KEA WARNS UN IS EXHAUSTING PEACE OPTION ON KASHMIR ISSUE
In a statement issued from Oslo, President of Kashmir European Alliance Sardar Pervez Mehmood has appealed to UN to speak up for the rights of the Kashmiri people held hostage in Indian part of Kashmir.
With the passage of four months since New Delhi put India-held Kashmir under lockdown, another grim milestone has been passed, Sardar said. While the people of the forsaken Valley suffocate under India’s stifling restrictions, as millions of Kashmiris continue to live in an open-air prison. Kashmiris are facing a multitude of problems, stemming from the communications blockade put in place by India. Thousands remain incarcerated under flimsy pretences.
Independent Human Rights agencies have reported serious human rights violations in Indian part of Kashmir.
HR agencies points out that India has used excessive force to respond to protests by Kashmiris. The government’s focusing all blame for Kashmir’s past problems on outside factors, cross border militant groups and Pakistan’s support for them and ignores the government’s abusive and rights-violating tactics that over decades has increased support and recruits for militant groups.
There has been a spike in violent protests and militant attacks in Kashmir in recent years. Indian security forces have often used excessive force to respond to protests, including using pellet-firing shotguns as a crowd-control weapon, which have caused several protester deaths and many serious injuries.
Indian troops have seldom been held accountable for human rights violations that have occurred during counter-insurgency operations. India’s Armed Forces Special Powers Act (AFSPA) continues to provide Indian soldiers effective immunity from prosecution for serious human rights abuses. Since the law came into force in Kashmir in 1990, the Indian government has not granted permission in any case to prosecute personnel in civilian courts.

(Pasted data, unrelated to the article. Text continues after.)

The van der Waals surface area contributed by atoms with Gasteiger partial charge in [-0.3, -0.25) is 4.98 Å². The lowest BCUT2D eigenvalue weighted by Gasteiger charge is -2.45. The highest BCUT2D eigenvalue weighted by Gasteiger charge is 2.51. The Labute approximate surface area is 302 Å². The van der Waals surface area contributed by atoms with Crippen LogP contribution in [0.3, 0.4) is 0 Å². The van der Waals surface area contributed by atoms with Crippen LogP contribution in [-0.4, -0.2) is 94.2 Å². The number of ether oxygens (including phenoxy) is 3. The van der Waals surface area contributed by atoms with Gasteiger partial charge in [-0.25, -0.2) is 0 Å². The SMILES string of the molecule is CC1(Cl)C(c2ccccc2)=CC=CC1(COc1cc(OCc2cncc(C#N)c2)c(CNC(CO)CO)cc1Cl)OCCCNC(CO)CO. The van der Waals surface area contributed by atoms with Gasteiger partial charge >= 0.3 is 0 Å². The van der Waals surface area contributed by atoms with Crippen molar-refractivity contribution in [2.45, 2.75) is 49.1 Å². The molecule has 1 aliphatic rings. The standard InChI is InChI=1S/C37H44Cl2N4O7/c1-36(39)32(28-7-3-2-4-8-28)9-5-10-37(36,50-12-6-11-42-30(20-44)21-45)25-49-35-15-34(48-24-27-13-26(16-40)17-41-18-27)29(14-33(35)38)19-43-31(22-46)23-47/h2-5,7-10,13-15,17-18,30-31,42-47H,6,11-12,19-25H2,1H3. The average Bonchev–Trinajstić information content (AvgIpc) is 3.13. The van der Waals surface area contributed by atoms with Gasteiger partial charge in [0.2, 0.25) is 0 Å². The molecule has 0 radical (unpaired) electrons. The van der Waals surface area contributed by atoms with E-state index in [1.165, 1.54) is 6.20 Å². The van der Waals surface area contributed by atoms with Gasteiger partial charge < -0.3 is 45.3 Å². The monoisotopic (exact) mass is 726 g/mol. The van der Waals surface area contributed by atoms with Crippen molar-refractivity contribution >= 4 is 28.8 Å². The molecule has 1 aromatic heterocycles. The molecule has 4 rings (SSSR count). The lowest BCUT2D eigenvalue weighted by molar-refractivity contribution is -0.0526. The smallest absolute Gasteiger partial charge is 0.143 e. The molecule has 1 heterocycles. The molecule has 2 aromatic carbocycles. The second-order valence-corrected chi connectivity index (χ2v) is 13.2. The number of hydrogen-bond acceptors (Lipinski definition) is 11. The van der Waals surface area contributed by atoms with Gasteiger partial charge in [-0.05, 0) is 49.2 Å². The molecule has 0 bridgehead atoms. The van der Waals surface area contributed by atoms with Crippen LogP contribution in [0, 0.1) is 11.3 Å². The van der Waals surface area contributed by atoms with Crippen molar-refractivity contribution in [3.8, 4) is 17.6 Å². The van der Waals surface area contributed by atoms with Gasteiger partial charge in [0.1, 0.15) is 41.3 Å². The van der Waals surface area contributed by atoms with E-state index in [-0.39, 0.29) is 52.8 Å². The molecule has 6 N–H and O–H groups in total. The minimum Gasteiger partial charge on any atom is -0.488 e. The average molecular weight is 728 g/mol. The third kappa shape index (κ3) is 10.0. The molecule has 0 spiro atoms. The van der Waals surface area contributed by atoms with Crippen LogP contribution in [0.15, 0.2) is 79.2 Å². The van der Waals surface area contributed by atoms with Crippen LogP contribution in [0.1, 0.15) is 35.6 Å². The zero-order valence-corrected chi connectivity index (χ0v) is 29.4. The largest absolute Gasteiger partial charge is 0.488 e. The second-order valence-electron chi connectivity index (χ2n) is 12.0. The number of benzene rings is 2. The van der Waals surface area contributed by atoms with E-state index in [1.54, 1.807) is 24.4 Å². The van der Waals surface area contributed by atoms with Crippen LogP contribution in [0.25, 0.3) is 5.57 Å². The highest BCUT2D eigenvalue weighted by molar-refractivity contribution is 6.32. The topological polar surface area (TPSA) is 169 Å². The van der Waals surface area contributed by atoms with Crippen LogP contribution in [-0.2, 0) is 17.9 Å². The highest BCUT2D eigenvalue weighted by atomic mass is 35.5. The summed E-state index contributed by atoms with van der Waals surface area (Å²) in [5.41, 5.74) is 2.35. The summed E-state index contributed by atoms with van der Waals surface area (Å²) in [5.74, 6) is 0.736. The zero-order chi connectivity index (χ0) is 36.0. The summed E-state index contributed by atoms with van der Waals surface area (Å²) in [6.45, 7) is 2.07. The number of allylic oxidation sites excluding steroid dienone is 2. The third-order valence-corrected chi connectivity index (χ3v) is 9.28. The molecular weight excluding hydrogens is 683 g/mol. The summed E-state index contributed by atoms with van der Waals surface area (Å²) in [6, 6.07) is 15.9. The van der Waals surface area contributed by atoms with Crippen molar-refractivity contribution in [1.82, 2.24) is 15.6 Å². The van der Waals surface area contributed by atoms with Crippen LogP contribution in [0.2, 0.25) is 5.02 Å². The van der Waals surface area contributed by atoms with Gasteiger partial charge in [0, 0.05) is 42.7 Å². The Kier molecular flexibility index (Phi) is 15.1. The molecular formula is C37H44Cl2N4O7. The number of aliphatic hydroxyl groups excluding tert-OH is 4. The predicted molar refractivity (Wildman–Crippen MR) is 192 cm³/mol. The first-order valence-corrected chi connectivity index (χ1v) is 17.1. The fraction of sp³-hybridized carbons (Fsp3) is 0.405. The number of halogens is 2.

Indian government has also repeatedly imposed internet shutdowns in Kashmir, restricting mobile and broadband internet services. There have already been 55 instances of shutdowns in the state in 2019, the largest number in the country.
India has continued to lead the world with the largest number of internet shutdowns. As of November, authorities in India had ordered 85 shutdowns. This is the legacy of abuses that the people of Jammu and Kashmir have suffered, although India is not been willing to confront these problems.
Since the BJP first came to power in 2015, Indian authorities have been increasingly using sedition and criminal defamation laws to stifle dissent. Journalists have been harassed, and at times detained, for their reporting or critical comments on social media, and faced increasing pressure to self-censor including on matters connected to Jammu and Kashmir.
Mob violence against minorities, especially Muslims, by extremist Hindu groups affiliated with the BJP have continued amid rumors that they traded or killed cows for beef. Muslims were also beaten and forced to chant Hindu slogans. Police have largely failed to properly investigate the crimes, stalled investigations, ignored procedures, and filed criminal cases against witnesses to harass and intimidate them. These worsening trends appear to be connected to the increasingly nationalist rhetoric and actions of the ruling BJP party reflecting a link to the human rights problems in Jammu and Kashmir.